By Jim Schutze
By Rachel Watts
By Lauren Drewes Daniels
By Anna Merlan
By Lee Escobedo
By Eric Nicholson
So Miller says she told Methodist at her meeting with them, "Look, you've got the parking lot there already. Now why don't you go help Isenberg with the meditation garden?
In her mind, it was simple: The hospital was going to win the zoning thing on the parking lot. Now the least they could do was win graciously and make a little gesture. What? Ten, maybe fifteen grand? Peanuts, next to what they were spending on high-priced legal and political help.
But the suggestion was no sooner out of her mouth than Miller, by profession a close student of facial expressions, saw that everyone on the other side of the table all of a sudden looked like he was having a lemon for breakfast.
In their minds: Oh, no. Not the old tit-for-tat with the fountain thing again.
"They looked at me," Miller says, "like they thought I was extorting them."
In a more pointed off-the-record remark, she says she felt they were looking at her as if she had suddenly metamorphosed into one of the more vile targets of her own sharp pen.
A third party familiar with the meeting, who spoke on the condition that he not be named, says Miller over-interpreted and took it all way too hard.
"She didn't know any of the history. They did have the sucking-on-a-lemon look for a while, but that was only because they were thinking, 'Oh, no, not the damned fountain again.' But as soon as that cleared the air, everybody was fine."
One pitch down. One to go.
"Maureen Jones and Gary Burns and some others wanted me to come learn about funding for the Bishop Arts district," Miller says. "The only time they can meet with me is in the evening, so I have to say, all right, I don't get to have dinner with my kids, but that was how it had to be, so I went.
"I got there, and they were just going along with their regular business, reading the minutes...which didn't tell me a hell of a lot about Bishop Arts.
"So finally I got up and said, 'I have sat here for an hour, and I haven't learned a hell of a lot about Bishop Arts.' They said, 'Don't go, don't go.' I said, 'Well what do you want?' And they said they wanted $500,000."
The participants in the meeting have a similar if somewhat differently shaded version of events.
"I had called her that week and asked her if she would meet with us," Burns says. "She said she wanted to keep her evenings free for her children. Then she showed up. Late.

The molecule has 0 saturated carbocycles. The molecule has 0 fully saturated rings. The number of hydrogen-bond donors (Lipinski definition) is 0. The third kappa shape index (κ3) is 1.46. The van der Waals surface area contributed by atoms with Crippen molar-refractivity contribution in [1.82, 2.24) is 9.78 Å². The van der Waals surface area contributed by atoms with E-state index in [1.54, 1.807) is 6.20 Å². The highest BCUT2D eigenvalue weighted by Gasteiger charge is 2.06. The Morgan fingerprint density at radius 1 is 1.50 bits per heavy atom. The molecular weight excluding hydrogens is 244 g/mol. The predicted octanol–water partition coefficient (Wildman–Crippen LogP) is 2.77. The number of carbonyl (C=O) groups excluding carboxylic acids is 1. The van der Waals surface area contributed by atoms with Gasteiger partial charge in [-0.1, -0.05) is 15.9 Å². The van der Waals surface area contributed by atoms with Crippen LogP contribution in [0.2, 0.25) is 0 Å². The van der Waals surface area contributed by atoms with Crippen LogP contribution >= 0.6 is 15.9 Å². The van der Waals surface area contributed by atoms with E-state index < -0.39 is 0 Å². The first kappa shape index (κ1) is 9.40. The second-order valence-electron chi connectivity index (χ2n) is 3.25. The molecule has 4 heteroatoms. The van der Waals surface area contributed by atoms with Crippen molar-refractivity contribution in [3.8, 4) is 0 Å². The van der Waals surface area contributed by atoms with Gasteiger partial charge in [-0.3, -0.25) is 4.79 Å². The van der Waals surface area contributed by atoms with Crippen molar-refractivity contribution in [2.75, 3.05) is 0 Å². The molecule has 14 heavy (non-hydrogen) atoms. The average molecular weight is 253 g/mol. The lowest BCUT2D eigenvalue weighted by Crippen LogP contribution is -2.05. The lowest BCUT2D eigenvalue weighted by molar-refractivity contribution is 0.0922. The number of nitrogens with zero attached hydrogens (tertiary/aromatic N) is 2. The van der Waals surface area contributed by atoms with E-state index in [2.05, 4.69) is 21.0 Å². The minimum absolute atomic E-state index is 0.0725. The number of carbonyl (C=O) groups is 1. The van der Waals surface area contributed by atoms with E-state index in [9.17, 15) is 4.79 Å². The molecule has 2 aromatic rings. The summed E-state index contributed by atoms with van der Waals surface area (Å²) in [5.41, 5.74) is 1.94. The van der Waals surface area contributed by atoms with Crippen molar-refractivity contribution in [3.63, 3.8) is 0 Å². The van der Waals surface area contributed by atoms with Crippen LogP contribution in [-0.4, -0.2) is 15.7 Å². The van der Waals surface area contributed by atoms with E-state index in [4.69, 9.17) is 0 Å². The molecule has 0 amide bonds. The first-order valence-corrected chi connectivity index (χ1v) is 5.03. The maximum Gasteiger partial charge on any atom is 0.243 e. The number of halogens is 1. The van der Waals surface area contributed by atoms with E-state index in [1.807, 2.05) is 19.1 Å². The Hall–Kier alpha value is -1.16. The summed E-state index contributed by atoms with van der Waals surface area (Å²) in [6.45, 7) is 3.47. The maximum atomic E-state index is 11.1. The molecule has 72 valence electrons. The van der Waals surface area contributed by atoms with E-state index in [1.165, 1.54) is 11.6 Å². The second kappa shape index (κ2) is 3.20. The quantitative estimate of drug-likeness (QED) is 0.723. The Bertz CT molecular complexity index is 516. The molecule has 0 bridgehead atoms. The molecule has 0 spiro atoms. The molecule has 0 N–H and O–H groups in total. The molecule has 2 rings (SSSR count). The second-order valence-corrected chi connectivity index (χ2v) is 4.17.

"She came in and said, 'Just continue with your business, I'm just here to observe.' And she took out her little notebook. I talked for a while, trying to update the group on things. Then she started packing up her notes.
"She said, 'If there is anything I can do for you, let me know, but I'm not getting anything out of this.' She started to leave, so I said, 'You know, Laura, if you could get us some money, that would be great.'"
In fact, the Bishop Arts area where the neighborhood wants to spend money is mainly not even in Miller's district. Most of it is in Councilman Steve Salazar's district. There should be federal community block grant money available for the improvement projects the neighborhood has in mind. But Salazar had allowed all the community block grant money for his area to get sucked out of the budget earlier in the year when the mayor and city manager were scouring around for money for arena- and river-related projects.
Here was something Miller might be able to get done. But with that hand-holding thing still in mind, she turned to Pat Conley and made a suggestion.
"I said, 'If I get you this money, can you cut the hospital some slack on their parking lot?'"
Gary Burns describes the moment:
"You could have heard a pin drop. Nobody had said a word about Methodist hospital up to that point. I wish I had a picture of Pat Conley's face when those words came out of Laura Miller's mouth."
But Miller did have the picture. "They looked at me the way the hospital had looked at me," she says, "like I was extorting something!"
It was that old devil quid pro quo again. The unmentionable.
Maureen Jones, who is every bit as somber on these matters as Warren Rutherford, says the group tried to explain to Miller how important the parking lot was.
"I am a New Age minister," Jones says, "and everything in my life is under divine guidance. I explained that the parking lot is not just a parking lot. It is a zoning violation that was blatant and premeditated. They broke the law. Either we have zoning in the City of Dallas, or we do not have zoning. If we don't, just be honest about it, and say we do not have zoning. Don't waste my time and let me think I can steer the destiny of my neighborhood."